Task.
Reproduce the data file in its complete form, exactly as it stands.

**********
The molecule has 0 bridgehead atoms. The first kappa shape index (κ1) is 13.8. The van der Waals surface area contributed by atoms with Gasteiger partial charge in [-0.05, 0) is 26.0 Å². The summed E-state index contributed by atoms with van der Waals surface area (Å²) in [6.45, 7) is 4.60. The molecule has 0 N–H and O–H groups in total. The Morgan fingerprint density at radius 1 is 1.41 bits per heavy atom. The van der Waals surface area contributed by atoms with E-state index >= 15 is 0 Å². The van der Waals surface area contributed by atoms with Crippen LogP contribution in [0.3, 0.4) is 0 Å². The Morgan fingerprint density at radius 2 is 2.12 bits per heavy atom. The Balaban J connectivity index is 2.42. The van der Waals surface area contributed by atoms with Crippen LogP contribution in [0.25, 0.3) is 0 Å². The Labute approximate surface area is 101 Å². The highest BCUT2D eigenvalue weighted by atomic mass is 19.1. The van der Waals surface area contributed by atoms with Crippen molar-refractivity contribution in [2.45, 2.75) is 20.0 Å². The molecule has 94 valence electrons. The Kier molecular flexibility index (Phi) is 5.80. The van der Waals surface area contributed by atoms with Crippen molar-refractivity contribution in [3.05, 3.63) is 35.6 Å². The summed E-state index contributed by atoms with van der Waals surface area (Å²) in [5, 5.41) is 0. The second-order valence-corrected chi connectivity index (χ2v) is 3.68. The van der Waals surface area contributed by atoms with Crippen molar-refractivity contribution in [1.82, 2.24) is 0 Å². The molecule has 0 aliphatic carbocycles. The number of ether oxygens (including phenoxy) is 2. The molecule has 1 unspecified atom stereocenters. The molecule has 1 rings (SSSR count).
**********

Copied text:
The molecule has 0 bridgehead atoms. The first kappa shape index (κ1) is 13.8. The van der Waals surface area contributed by atoms with Gasteiger partial charge in [-0.05, 0) is 26.0 Å². The summed E-state index contributed by atoms with van der Waals surface area (Å²) in [6.45, 7) is 4.60. The molecule has 0 N–H and O–H groups in total. The Morgan fingerprint density at radius 1 is 1.41 bits per heavy atom. The van der Waals surface area contributed by atoms with E-state index >= 15 is 0 Å². The van der Waals surface area contributed by atoms with Crippen LogP contribution in [0.3, 0.4) is 0 Å². The Morgan fingerprint density at radius 2 is 2.12 bits per heavy atom. The Balaban J connectivity index is 2.42. The van der Waals surface area contributed by atoms with Crippen LogP contribution in [0.25, 0.3) is 0 Å². The Labute approximate surface area is 101 Å². The highest BCUT2D eigenvalue weighted by atomic mass is 19.1. The van der Waals surface area contributed by atoms with Crippen molar-refractivity contribution in [2.45, 2.75) is 20.0 Å². The molecule has 94 valence electrons. The Kier molecular flexibility index (Phi) is 5.80. The van der Waals surface area contributed by atoms with Crippen molar-refractivity contribution in [3.05, 3.63) is 35.6 Å². The summed E-state index contributed by atoms with van der Waals surface area (Å²) in [5, 5.41) is 0. The second-order valence-corrected chi connectivity index (χ2v) is 3.68. The van der Waals surface area contributed by atoms with Crippen molar-refractivity contribution in [1.82, 2.24) is 0 Å². The molecule has 0 aliphatic carbocycles. The number of ether oxygens (including phenoxy) is 2. The molecule has 1 unspecified atom stereocenters. The molecule has 1 rings (SSSR count).